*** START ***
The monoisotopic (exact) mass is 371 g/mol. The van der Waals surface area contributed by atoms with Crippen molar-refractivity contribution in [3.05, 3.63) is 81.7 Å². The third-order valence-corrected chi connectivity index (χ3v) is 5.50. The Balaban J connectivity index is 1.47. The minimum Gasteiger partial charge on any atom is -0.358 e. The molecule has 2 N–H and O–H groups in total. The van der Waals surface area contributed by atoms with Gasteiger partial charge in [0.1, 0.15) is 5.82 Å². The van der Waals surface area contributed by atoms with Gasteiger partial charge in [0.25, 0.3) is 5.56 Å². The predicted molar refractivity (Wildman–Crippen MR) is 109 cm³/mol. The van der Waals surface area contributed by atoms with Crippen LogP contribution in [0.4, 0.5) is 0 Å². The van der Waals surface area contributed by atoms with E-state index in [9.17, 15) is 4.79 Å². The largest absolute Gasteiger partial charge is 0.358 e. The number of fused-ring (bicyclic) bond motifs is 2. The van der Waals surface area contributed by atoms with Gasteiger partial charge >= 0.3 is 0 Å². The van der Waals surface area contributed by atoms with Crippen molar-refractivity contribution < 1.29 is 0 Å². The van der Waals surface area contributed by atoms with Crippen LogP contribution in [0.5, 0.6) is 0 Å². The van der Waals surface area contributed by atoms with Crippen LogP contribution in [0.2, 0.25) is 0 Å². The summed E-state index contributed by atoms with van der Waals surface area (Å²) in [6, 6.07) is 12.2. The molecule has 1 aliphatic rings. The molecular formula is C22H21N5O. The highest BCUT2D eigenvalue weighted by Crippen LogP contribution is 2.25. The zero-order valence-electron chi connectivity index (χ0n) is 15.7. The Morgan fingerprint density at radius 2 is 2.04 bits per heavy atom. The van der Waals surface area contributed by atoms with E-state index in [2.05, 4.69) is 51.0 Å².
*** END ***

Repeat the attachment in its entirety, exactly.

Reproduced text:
The monoisotopic (exact) mass is 371 g/mol. The van der Waals surface area contributed by atoms with Crippen molar-refractivity contribution in [3.05, 3.63) is 81.7 Å². The third-order valence-corrected chi connectivity index (χ3v) is 5.50. The Balaban J connectivity index is 1.47. The minimum Gasteiger partial charge on any atom is -0.358 e. The molecule has 2 N–H and O–H groups in total. The van der Waals surface area contributed by atoms with Gasteiger partial charge in [0.1, 0.15) is 5.82 Å². The van der Waals surface area contributed by atoms with Gasteiger partial charge in [0.25, 0.3) is 5.56 Å². The predicted molar refractivity (Wildman–Crippen MR) is 109 cm³/mol. The van der Waals surface area contributed by atoms with Crippen LogP contribution in [0.4, 0.5) is 0 Å². The van der Waals surface area contributed by atoms with E-state index in [9.17, 15) is 4.79 Å². The largest absolute Gasteiger partial charge is 0.358 e. The number of fused-ring (bicyclic) bond motifs is 2. The van der Waals surface area contributed by atoms with Gasteiger partial charge >= 0.3 is 0 Å². The van der Waals surface area contributed by atoms with Crippen molar-refractivity contribution < 1.29 is 0 Å². The van der Waals surface area contributed by atoms with Crippen LogP contribution in [0.5, 0.6) is 0 Å². The van der Waals surface area contributed by atoms with Crippen LogP contribution in [0.2, 0.25) is 0 Å². The summed E-state index contributed by atoms with van der Waals surface area (Å²) in [6, 6.07) is 12.2. The molecule has 1 aliphatic rings. The molecular formula is C22H21N5O. The highest BCUT2D eigenvalue weighted by Crippen LogP contribution is 2.25. The zero-order valence-electron chi connectivity index (χ0n) is 15.7. The Morgan fingerprint density at radius 2 is 2.04 bits per heavy atom. The van der Waals surface area contributed by atoms with E-state index in [2.05, 4.69) is 51.0 Å².